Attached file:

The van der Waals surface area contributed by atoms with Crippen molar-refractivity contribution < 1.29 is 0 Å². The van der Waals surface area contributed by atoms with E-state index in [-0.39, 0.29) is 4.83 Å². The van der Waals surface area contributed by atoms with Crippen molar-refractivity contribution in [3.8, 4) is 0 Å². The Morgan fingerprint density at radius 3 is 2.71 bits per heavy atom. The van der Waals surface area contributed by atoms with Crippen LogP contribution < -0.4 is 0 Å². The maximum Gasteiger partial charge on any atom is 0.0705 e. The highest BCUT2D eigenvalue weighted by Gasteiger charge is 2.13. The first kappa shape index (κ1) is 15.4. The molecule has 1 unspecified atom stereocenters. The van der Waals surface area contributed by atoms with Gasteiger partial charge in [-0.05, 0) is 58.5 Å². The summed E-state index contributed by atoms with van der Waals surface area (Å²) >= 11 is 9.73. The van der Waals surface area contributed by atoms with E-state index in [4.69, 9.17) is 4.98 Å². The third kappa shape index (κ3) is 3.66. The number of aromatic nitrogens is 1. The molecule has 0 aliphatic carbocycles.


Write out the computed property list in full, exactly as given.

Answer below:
The van der Waals surface area contributed by atoms with Crippen molar-refractivity contribution < 1.29 is 0 Å². The van der Waals surface area contributed by atoms with E-state index in [-0.39, 0.29) is 4.83 Å². The van der Waals surface area contributed by atoms with Crippen molar-refractivity contribution in [3.8, 4) is 0 Å². The Morgan fingerprint density at radius 3 is 2.71 bits per heavy atom. The van der Waals surface area contributed by atoms with Crippen LogP contribution < -0.4 is 0 Å². The maximum Gasteiger partial charge on any atom is 0.0705 e. The highest BCUT2D eigenvalue weighted by Gasteiger charge is 2.13. The first kappa shape index (κ1) is 15.4. The molecule has 1 unspecified atom stereocenters. The van der Waals surface area contributed by atoms with Gasteiger partial charge in [-0.05, 0) is 58.5 Å². The summed E-state index contributed by atoms with van der Waals surface area (Å²) >= 11 is 9.73. The van der Waals surface area contributed by atoms with E-state index in [4.69, 9.17) is 4.98 Å². The third kappa shape index (κ3) is 3.66. The number of aromatic nitrogens is 1. The molecule has 0 aliphatic carbocycles.